The charter school haters dig in

By Larry Sand
October 23, 2018

The education traditionalists’ attacks on parental choice are unrelenting.

All across Texas, children are hoping to get into a charter school. In San Antonio alone, 40,000 families await the chance to pick a school that best fits the needs of their child. Nationally, over 3 million students now attend these schools of choice, which get to free their teachers and kids from some of the one-size-fits-all traditional public schools’ (TPS) rules and regs and union contracts. (Nationally, just about 11 percent of charters are unionized.) While that’s good news for the 3 million, it’s sad for the million plus kids who languish on wait-lists.

There are many reasons why parents prefer charter schools – one being academics. In the most recent standardized test in New York City, for example, 57 percent of African-American charter students scored proficient in English as opposed to only 34 percent in TPS. In math, it was 59 percent v. 25 percent. The gap for Hispanics was comparable. In Los Angeles, the ethnic and poverty demographics are similar between independent charters and TPS, but on graduation rates charters win, even though many have a higher bar to graduate. As Reason’s Lisa Snell writes, while less than half of Los Angeles’ TPS students in the class of 2015 had passed courses needed to enroll in California state colleges and the UC system, 85 percent of LA charter students completed them.

In spite of charters’ success and popularity – no, actually because of these factors, the popular schools of choice are more reviled than ever by those who stand to lose when charters proliferate. The National Education Association instructs us on “How to prevent charter schools from draining away public school funding in your community” and cites a factually-challenged study by the far left In the Public Interest. “The Failure of Policy Planning in California’s Charter School Facility Funding” alleges a series of fiscal misdeeds by charters, which the California Charter School Association easily debunks here. For example, the report claims that charters spend too much on facilities. But charters would spend a lot less if their TPS brothers would obey the law. Proposition 39 requires that school districts make facilities available to all charter schools operating in their school district, and that those facilities must be reasonably equivalent to other classrooms, buildings, or facilities in the district. But because of pressure from the teachers unions, many school districts across the state still fail to allocate space equitably to charters.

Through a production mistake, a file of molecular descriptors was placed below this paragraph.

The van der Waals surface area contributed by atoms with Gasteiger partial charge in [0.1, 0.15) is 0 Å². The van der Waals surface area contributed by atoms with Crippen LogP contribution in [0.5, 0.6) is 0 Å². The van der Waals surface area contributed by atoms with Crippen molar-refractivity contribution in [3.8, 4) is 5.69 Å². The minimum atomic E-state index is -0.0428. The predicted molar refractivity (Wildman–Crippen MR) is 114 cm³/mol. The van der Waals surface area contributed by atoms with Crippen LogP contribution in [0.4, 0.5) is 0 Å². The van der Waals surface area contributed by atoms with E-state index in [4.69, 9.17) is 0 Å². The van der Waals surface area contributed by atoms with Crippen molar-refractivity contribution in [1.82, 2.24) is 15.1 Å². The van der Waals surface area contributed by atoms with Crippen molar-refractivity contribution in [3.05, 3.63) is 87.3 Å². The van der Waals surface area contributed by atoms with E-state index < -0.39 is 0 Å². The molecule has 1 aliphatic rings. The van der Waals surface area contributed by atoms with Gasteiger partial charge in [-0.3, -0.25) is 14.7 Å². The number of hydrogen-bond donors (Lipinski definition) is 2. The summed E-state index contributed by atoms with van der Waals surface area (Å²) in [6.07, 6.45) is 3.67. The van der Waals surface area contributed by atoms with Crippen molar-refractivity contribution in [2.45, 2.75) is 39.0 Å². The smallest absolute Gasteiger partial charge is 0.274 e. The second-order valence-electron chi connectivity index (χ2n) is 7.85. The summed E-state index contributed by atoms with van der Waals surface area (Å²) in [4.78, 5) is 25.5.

In an awful opinion piece, college professor Mitchell Robinson asserts that charter schools have done more harm than good in Michigan. One of his fixes is to eliminate lotteries, which many successful charters must use to pick their student body. But if they didn’t do that, they would be accused of “cherry picking.” Stick this in the damned-if-you-do, damned-if-you-don’t file.

Diane Ravitch, the reliable union mouthpiece, recently wrote an embarrassing article for The Washington Post, “Charter schools damage public education,” in which she claims that charters “drain resources and the students they want from public schools. When students leave for charters, the public schools must fire teachers, reduce offerings and increase class sizes.”

First of all, charters in many big cities are funded 29 percent less than TPS. And even if Ravitch’s claim was accurate, the response should be that traditional public schools need to do a better job if they want to hold on to their customers.

Which brings us to Los Angeles, where a teachers’ strike is on the horizon. One of the main bones of contention is charter schools. United Teachers of Los Angeles President Alex Caputo-Pearl continuously mouths the boiler-plate anti-charter buzz-terms: unaccountable, privately managed, billionaires this, hotbed for privatization that, etc., and the union is demanding to be an equal partner in the charter co-location process. The aforementioned Prop 39 allows charters to co-locate on TPS campuses if there is available space. Traditionally, these decisions have been made without formal union input, for the same reason the fox should not be allowed to hold sway or have any say at all over the henhouse.

At the end of the day, charters typically to do a better job than TPS, and do it for about 70 cents on the dollar. And if they don’t do what they set out to do, they are shut down. Most importantly, parents are flocking to them. Should they not be the ultimate deciders? As U. of Missouri Professor James Shuls writes, “We would never ask the farmers market to prove its tomatoes are bigger and juicier than Walmart’s as a condition of operation.”

We don’t challenge tomato choice, why must we do so for our kids?

Larry Sand, a former classroom teacher, is the president of the non-profit California Teachers Empowerment Network – a non-partisan, non-political group dedicated to providing teachers and the general public with reliable and balanced information about professional affiliations and positions on educational issues. The views presented here are strictly his own.

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